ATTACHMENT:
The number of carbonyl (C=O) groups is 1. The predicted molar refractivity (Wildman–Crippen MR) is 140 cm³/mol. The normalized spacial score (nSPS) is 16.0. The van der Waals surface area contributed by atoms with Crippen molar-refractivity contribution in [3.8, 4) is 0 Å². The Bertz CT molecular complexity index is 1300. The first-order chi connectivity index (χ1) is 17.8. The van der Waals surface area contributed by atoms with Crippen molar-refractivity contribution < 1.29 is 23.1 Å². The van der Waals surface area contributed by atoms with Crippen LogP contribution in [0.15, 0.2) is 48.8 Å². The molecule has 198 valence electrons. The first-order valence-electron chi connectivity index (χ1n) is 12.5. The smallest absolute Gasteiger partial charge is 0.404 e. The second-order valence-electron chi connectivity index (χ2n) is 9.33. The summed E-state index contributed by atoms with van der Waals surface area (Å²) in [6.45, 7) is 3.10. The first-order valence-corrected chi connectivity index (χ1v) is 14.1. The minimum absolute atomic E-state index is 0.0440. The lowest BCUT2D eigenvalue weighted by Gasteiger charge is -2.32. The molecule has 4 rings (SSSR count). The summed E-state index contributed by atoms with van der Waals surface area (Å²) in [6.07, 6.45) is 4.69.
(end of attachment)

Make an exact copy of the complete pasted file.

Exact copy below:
The number of carbonyl (C=O) groups is 1. The predicted molar refractivity (Wildman–Crippen MR) is 140 cm³/mol. The normalized spacial score (nSPS) is 16.0. The van der Waals surface area contributed by atoms with Crippen molar-refractivity contribution in [3.8, 4) is 0 Å². The Bertz CT molecular complexity index is 1300. The first-order chi connectivity index (χ1) is 17.8. The van der Waals surface area contributed by atoms with Crippen molar-refractivity contribution < 1.29 is 23.1 Å². The van der Waals surface area contributed by atoms with Crippen LogP contribution in [0.15, 0.2) is 48.8 Å². The molecule has 198 valence electrons. The first-order valence-electron chi connectivity index (χ1n) is 12.5. The smallest absolute Gasteiger partial charge is 0.404 e. The second-order valence-electron chi connectivity index (χ2n) is 9.33. The summed E-state index contributed by atoms with van der Waals surface area (Å²) in [6.45, 7) is 3.10. The first-order valence-corrected chi connectivity index (χ1v) is 14.1. The minimum absolute atomic E-state index is 0.0440. The lowest BCUT2D eigenvalue weighted by Gasteiger charge is -2.32. The molecule has 4 rings (SSSR count). The summed E-state index contributed by atoms with van der Waals surface area (Å²) in [6.07, 6.45) is 4.69.